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Re: st: How low can the percentage of uncensored cases be in heckprob?

From   Steven Samuels <>
Subject   Re: st: How low can the percentage of uncensored cases be in heckprob?
Date   Tue, 11 Nov 2008 16:17:48 -0500

I am not familiar with -heckprob-, but I doubt if the *percent* of uncensored observations matters much.

-heckprob- fits two probit models. I know of results related to Margaret's question only for logit models. For a single logistic regression model, the relevant sample size is the smaller of the number of events or non-events. Peduzzi et al. (1996) showed that the ratio of this number to the number of predictors should be at least 15:1 to avoid bias from over-fitting.


Peduzzi PN, Concato J, Holford TR, Feinstein AR. (1995) The importance of events per independent variable in multivariable analysis, II: accuracy and precision of regression estimates. J Clin Epidemiol; 48: 1503–10.

Peduzzi PN, Concato J, Kemper E, Holford TR, Feinstein AR. (1996) A simulation study of the number of events per variable in logistic regression analysis. J Clin Epidemiol; 49: 1373–9.

M Babyak. (2004) What You See May Not Be What You Get: A Brief, Nontechnical Introduction to Overfitting in Regression-Type Models. Psychosomatic Medicine 66:411-421. Full text:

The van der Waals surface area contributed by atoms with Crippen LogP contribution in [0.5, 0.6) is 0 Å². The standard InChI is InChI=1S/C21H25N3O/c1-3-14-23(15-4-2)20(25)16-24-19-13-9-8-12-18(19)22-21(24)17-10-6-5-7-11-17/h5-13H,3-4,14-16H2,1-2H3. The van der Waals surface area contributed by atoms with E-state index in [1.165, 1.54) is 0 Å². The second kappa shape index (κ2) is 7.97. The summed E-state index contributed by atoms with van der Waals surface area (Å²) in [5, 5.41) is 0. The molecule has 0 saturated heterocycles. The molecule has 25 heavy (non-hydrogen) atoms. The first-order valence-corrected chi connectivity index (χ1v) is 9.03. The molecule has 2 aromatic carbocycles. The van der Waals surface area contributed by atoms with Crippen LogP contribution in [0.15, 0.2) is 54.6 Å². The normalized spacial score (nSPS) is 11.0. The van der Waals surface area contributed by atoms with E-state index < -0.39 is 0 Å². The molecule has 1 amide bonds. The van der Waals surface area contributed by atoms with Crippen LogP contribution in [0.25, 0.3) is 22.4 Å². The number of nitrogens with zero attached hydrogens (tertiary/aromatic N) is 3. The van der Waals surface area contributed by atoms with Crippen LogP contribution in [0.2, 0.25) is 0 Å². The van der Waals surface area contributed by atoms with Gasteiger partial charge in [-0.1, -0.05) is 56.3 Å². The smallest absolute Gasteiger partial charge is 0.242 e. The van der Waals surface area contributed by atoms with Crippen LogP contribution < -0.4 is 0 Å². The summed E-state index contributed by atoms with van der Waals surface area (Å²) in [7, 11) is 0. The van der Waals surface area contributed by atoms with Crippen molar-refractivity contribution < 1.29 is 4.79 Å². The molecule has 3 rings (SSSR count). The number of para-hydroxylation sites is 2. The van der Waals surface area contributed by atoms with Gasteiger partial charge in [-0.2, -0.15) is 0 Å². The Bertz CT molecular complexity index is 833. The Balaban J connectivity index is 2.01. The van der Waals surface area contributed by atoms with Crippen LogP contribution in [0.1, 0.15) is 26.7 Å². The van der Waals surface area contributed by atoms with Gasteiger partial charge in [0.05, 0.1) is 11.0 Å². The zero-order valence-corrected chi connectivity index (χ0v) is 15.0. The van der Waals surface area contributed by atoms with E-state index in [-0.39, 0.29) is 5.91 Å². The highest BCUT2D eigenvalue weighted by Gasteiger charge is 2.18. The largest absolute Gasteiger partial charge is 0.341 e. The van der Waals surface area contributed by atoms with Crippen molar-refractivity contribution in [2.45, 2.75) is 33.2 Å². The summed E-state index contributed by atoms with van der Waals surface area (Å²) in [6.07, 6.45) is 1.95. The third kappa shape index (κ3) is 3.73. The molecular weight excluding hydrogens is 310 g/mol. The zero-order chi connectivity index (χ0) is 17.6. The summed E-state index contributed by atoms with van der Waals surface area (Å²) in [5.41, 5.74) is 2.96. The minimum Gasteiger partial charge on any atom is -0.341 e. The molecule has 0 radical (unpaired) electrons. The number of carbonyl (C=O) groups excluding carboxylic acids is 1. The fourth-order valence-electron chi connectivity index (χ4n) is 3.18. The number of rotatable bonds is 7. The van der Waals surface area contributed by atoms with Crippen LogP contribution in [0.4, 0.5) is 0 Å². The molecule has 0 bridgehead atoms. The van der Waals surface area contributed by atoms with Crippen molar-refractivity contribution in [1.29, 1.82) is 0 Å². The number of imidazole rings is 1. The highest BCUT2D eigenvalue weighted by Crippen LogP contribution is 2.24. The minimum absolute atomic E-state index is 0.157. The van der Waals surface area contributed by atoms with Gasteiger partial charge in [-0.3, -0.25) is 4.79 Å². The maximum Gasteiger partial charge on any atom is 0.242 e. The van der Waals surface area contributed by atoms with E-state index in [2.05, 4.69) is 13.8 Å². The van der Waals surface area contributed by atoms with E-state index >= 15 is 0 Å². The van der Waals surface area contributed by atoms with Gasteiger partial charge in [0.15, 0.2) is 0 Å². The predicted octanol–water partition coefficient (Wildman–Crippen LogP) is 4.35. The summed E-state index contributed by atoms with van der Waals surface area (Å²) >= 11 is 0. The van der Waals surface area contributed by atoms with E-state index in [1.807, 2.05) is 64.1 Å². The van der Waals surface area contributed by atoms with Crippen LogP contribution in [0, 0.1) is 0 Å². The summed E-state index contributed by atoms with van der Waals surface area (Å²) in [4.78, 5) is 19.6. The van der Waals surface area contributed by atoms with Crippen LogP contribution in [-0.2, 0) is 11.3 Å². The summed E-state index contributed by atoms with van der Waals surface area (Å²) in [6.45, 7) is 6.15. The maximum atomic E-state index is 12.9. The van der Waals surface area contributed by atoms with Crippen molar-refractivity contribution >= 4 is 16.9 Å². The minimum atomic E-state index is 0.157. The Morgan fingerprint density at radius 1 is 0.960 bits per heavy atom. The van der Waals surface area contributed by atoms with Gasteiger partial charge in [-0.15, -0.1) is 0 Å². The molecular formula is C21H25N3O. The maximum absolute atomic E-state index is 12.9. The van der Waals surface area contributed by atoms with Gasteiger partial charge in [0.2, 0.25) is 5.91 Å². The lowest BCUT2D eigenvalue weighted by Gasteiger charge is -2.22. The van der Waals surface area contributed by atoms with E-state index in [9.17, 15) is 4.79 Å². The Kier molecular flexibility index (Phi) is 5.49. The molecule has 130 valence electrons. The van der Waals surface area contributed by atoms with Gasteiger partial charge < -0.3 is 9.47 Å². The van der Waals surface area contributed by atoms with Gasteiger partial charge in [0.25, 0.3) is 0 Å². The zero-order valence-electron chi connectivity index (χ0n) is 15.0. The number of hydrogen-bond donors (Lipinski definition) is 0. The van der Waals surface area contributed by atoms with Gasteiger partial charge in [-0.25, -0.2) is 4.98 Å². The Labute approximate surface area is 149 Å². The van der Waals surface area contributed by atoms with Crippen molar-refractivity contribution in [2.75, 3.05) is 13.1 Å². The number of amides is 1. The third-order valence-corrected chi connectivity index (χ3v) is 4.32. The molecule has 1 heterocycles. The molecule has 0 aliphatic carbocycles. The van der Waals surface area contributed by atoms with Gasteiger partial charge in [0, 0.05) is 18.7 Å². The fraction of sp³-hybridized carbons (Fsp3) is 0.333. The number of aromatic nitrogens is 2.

On Nov 11, 2008, at 12:15 PM, Maarten buis wrote:

--- "Tyler, Margaret C D" <> wrote:
In the example in the Stata reference -H heckprob, there are 95 total
and 59 uncensored observations, so 62% are uncensored. In my own
situation I have only about 19% uncensored. Is it still appropriate
to use heckprob for my analysis? I have run the equations and gotten
what seem to be valid results. rho is non-significant.

You are obviously pushing your luck with that many censored cases. It
is no longer very popular to make statements like you need at least N
observation or p% uncensored cases for technique t to be appropriate
(whatever appropriate may mean). So I don't think you will get the
answer you are looking for. However, what you can do is run some
simulations and see how well (or bad) your estimator behaves with a
small number of uncensored cases. At the last Summer North American
Stata Users' Group meeting I gave a talk on using Stata for doing this
type of simulations, you can get the materials from:

Hope this helps,

Maarten L. Buis
Department of Social Research Methodology
Vrije Universiteit Amsterdam
Boelelaan 1081
1081 HV Amsterdam
The Netherlands

visiting address:
Buitenveldertselaan 3 (Metropolitan), room N515

+31 20 5986715

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